What an apt way to start the 2nd chapter of Michela Wrongs ‘Its our turn to eat-The Story of a Kenyan Whistle blower’.It is said that bookshops in Kenya are too scared to sell it yet what it brings out are facts that are already in the public domain.
Reading the book i moved from amazement at the way Michela perfectly encapsulates the Kenyan society in words.She has also done a wonderful job tracing Kenya’s history.I chuckled when i read of the sameness of presidential lodgings in former British colonies be it Zambia,Tanzania or Kenya.Fall asleep in the waiting room of one of them say in Nairobi and you might as well be n Lusaka,Zambia.On Kenyans obsession with land she quotes the late president Kenyatta who wrote”There is a great desire in the heart of every Gikuyu man to own a piece of land on which he can build his home.A man or woman who cannot say to his friends,come and eat,drink and enjoy the fruit of my labor,is not considered a worthy member of the tribe.”
History offers lessons for anyone who cares to learn .And it is said we cannot all make similar mistakes so we need to learn from the lessons of yester year.Kenya political history is riddled with tribal coalitions .And 47 years after independence we are still using the same formula and expecting different results.
Michela Wrong’s book should be made a mandatory read in our institutions of higher learning because she presents an outsiders view on Kenya’s issues.We are too often as Kenyans looking at our peculiarities with rose colored glasses and we accept them as part of our culture.It is time we evaluated ourselves and sought to rectify history before it teaches us the hard truth,that we can never ever move forward while we still cling to our tribal groupings.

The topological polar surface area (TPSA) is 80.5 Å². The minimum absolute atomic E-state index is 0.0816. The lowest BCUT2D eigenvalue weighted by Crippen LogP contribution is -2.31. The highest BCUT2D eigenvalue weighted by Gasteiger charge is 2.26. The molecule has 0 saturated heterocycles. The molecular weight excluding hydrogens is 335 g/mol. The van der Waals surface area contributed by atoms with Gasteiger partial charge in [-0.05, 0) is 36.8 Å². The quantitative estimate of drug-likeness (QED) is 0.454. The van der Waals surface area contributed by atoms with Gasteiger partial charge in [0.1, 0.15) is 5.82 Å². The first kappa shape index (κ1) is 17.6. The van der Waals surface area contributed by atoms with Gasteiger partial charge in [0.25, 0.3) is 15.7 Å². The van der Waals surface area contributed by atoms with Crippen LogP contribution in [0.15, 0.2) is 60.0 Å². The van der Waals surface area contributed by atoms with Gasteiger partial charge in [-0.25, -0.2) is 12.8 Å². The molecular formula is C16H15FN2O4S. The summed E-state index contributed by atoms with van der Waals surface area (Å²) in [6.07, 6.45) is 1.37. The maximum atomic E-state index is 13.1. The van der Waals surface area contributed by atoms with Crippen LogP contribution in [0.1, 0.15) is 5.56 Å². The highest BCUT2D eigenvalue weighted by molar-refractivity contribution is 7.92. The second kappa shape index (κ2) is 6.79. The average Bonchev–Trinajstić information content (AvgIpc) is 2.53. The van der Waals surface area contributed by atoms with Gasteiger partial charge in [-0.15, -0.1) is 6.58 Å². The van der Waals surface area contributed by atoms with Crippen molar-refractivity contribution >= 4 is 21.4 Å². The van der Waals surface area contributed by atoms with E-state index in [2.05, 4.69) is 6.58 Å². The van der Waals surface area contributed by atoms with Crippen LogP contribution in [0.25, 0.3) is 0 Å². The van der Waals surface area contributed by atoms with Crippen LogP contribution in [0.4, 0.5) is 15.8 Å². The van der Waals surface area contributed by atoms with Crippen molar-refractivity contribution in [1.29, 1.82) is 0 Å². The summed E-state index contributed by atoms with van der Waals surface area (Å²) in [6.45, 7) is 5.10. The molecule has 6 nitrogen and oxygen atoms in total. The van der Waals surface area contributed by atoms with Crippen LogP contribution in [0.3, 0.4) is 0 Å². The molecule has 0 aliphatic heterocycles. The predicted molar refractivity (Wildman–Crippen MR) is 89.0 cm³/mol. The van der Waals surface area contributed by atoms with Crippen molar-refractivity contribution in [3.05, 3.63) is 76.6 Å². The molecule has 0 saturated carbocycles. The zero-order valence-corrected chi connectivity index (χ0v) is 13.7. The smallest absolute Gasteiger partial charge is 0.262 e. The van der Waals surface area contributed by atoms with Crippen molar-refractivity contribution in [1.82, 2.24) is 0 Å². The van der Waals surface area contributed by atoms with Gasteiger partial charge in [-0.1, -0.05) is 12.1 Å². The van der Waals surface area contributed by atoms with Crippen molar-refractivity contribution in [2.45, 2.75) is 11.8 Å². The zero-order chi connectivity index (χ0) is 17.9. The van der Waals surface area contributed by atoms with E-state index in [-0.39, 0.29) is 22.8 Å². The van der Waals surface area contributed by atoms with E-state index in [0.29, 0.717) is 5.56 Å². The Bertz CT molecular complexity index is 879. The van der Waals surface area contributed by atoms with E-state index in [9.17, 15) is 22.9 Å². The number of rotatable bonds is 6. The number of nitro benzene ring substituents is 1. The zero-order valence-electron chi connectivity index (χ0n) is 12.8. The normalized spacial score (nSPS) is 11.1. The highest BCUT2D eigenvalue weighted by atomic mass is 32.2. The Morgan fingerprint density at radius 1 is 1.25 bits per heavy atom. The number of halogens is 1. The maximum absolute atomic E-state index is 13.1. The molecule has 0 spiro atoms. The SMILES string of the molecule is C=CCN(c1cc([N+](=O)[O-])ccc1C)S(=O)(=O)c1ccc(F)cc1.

Love him or hate him John Githongo did what many of us are afraid to do in our daily lives,he stood up for the truth and he lost.We labeled him a traitor for airing our dirty linen in public .When he came for an interview at one of our TV stations it was heart breaking to see the kind of responses he was eliciting form fellow Kenyans.Kenyans have chosen to live with corruption and have accepted it as the norm.
But something John’s story taught me is that when we sacrifice truth we may not see the results immediately but we will live with it and our children are going to pay for it.We have lost millions through shady deals over the course of the years and impunity has become an accepted Kenyan phenomenon.
When we passed the new constitution we welcomed a new dawn for the country and future generations.We need to pick up from where John left off,lets stand up for the truth lets forgo instant gratification and work at building and leaving a legacy for our children where truth ad justice above all are the pillars that we build our country on.Finally lets cut John some slack he has taught us a lesson on tough love.